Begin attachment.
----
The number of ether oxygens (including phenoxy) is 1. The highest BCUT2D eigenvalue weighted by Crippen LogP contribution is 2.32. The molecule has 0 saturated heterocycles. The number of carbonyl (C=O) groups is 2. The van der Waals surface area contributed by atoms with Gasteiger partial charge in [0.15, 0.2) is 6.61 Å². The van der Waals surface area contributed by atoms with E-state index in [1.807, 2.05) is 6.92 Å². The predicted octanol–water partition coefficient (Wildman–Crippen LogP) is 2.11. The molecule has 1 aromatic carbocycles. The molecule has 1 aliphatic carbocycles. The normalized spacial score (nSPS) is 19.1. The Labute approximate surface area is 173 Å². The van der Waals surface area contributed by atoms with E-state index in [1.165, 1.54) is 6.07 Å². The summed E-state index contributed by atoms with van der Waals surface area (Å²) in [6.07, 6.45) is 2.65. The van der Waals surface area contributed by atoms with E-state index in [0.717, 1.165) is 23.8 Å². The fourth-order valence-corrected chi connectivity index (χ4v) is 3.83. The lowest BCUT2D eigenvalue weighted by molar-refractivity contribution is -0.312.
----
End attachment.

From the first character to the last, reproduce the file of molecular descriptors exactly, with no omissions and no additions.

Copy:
The number of ether oxygens (including phenoxy) is 1. The highest BCUT2D eigenvalue weighted by Crippen LogP contribution is 2.32. The molecule has 0 saturated heterocycles. The number of carbonyl (C=O) groups is 2. The van der Waals surface area contributed by atoms with Gasteiger partial charge in [0.15, 0.2) is 6.61 Å². The van der Waals surface area contributed by atoms with E-state index in [1.807, 2.05) is 6.92 Å². The predicted octanol–water partition coefficient (Wildman–Crippen LogP) is 2.11. The molecule has 1 aromatic carbocycles. The molecule has 1 aliphatic carbocycles. The normalized spacial score (nSPS) is 19.1. The Labute approximate surface area is 173 Å². The van der Waals surface area contributed by atoms with E-state index in [1.165, 1.54) is 6.07 Å². The summed E-state index contributed by atoms with van der Waals surface area (Å²) in [6.07, 6.45) is 2.65. The van der Waals surface area contributed by atoms with E-state index in [0.717, 1.165) is 23.8 Å². The fourth-order valence-corrected chi connectivity index (χ4v) is 3.83. The lowest BCUT2D eigenvalue weighted by molar-refractivity contribution is -0.312.